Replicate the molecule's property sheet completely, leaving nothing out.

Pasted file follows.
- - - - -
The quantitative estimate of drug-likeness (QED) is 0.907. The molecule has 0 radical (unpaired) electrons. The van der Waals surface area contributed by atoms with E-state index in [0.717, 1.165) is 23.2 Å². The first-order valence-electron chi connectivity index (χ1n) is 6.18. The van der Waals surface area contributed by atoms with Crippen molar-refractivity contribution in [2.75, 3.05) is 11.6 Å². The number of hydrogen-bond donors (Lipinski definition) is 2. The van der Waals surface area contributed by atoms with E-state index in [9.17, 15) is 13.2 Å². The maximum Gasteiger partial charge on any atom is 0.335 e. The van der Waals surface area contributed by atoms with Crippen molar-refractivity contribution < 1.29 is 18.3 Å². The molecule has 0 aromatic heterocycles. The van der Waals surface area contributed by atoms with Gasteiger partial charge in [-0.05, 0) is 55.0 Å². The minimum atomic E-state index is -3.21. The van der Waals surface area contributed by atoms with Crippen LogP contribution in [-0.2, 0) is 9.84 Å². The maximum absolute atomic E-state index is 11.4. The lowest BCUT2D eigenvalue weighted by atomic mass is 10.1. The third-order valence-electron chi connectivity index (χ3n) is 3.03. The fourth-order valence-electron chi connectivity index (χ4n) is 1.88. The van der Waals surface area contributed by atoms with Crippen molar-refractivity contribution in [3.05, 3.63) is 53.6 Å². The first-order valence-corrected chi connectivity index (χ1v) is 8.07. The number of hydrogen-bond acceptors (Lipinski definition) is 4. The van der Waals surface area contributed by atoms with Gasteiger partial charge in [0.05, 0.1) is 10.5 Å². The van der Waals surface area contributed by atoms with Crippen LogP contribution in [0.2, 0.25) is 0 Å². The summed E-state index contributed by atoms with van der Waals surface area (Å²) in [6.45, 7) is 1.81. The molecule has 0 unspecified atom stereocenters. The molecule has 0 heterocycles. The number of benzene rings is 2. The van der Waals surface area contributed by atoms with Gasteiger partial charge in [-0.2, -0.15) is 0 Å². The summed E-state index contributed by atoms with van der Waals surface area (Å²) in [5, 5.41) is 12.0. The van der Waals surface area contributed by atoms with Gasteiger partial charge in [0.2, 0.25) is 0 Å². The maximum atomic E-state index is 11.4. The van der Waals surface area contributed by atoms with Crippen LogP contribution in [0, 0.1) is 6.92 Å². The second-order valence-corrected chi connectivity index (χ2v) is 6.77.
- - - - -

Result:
The quantitative estimate of drug-likeness (QED) is 0.907. The molecule has 0 radical (unpaired) electrons. The van der Waals surface area contributed by atoms with E-state index in [0.717, 1.165) is 23.2 Å². The first-order valence-electron chi connectivity index (χ1n) is 6.18. The van der Waals surface area contributed by atoms with Crippen molar-refractivity contribution in [2.75, 3.05) is 11.6 Å². The number of hydrogen-bond donors (Lipinski definition) is 2. The van der Waals surface area contributed by atoms with E-state index in [9.17, 15) is 13.2 Å². The maximum Gasteiger partial charge on any atom is 0.335 e. The van der Waals surface area contributed by atoms with Crippen molar-refractivity contribution < 1.29 is 18.3 Å². The molecule has 0 aromatic heterocycles. The van der Waals surface area contributed by atoms with Gasteiger partial charge in [-0.05, 0) is 55.0 Å². The minimum atomic E-state index is -3.21. The van der Waals surface area contributed by atoms with Crippen LogP contribution in [-0.2, 0) is 9.84 Å². The maximum absolute atomic E-state index is 11.4. The lowest BCUT2D eigenvalue weighted by atomic mass is 10.1. The third-order valence-electron chi connectivity index (χ3n) is 3.03. The fourth-order valence-electron chi connectivity index (χ4n) is 1.88. The van der Waals surface area contributed by atoms with Crippen molar-refractivity contribution in [3.05, 3.63) is 53.6 Å². The first-order valence-corrected chi connectivity index (χ1v) is 8.07. The number of hydrogen-bond acceptors (Lipinski definition) is 4. The van der Waals surface area contributed by atoms with Gasteiger partial charge in [0.05, 0.1) is 10.5 Å². The van der Waals surface area contributed by atoms with Crippen LogP contribution in [0.2, 0.25) is 0 Å². The summed E-state index contributed by atoms with van der Waals surface area (Å²) in [6.45, 7) is 1.81. The molecule has 0 unspecified atom stereocenters. The molecule has 0 heterocycles. The number of benzene rings is 2. The van der Waals surface area contributed by atoms with Gasteiger partial charge in [-0.2, -0.15) is 0 Å². The summed E-state index contributed by atoms with van der Waals surface area (Å²) in [5, 5.41) is 12.0. The van der Waals surface area contributed by atoms with Gasteiger partial charge in [0.2, 0.25) is 0 Å². The maximum atomic E-state index is 11.4. The van der Waals surface area contributed by atoms with Crippen LogP contribution in [0, 0.1) is 6.92 Å². The second-order valence-corrected chi connectivity index (χ2v) is 6.77.